“Panic on the Showroom Floor,” last week’s History of Surfing post, described how the turning evolutionary wheel in 1968 and ’69 crushed the name-brand boardmakers of the time—in spirit, if not actual fact. Although in actual fact a lot of those companies were just straight-up crushed. This blog post had a chuckle at how board companies tried to draft on the groovy and pupil-dilated mood of the period. What I didn’t touch on, and it’s probably more interesting than that cherry-picked group of ads trafficking in High Grooviness, was how invested companies from the period were in using text to sell product. I found a Morey-Pope ad from 1968 filled with close to 1,000 words, set at an eye-straining 7-point type-size. Was anybody ever high enough to read that thing start to finish? Probably. Not me, though.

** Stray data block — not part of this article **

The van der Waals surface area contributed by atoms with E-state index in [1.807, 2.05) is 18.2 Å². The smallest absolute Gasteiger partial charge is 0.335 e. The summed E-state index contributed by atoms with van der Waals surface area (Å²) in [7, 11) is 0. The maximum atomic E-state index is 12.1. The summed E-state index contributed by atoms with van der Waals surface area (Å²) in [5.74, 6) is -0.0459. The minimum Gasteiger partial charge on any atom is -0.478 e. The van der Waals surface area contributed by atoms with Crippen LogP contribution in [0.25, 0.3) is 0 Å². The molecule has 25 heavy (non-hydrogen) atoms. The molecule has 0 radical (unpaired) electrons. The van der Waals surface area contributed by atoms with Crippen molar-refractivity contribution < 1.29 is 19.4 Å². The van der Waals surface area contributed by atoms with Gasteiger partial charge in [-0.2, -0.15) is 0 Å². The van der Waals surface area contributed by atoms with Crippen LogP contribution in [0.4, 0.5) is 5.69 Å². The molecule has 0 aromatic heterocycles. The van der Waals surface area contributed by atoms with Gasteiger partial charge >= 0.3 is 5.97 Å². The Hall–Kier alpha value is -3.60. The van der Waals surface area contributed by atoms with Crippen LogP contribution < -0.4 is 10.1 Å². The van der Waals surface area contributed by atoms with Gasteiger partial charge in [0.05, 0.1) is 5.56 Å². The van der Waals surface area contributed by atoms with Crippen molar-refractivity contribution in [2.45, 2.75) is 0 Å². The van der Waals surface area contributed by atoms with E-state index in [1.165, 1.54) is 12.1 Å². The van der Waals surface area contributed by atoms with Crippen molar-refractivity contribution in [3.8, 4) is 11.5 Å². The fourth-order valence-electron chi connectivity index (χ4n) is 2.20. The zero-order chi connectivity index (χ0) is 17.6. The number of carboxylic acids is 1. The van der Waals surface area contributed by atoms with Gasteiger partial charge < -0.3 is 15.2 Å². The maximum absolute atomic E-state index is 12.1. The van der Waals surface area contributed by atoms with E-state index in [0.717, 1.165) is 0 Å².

Greg Mungall’s Above the Roar interview went up last week, which led to this post about Greg's knockout win in the 1979 Katin, which he did grinning all the way, wearing nothing but trunks—in the dead of winter. Mungall was a big loud force of nature, and California pro surfing in the late ’70s and early ’80s was a warmer, funnier place for his being there. Still alive and well and ripping HB Pier. Greg’s best move was the frontside caveman hack, and in this 1982 Rick Doyle shot he’s loading one up. Oh and here’s a link to the Greg Mungall video I made on Friday. Heavy back foot. Serious lofter of spray.
Lots more coming up this week. Thanks, everybody, for spending valuable work time on my website!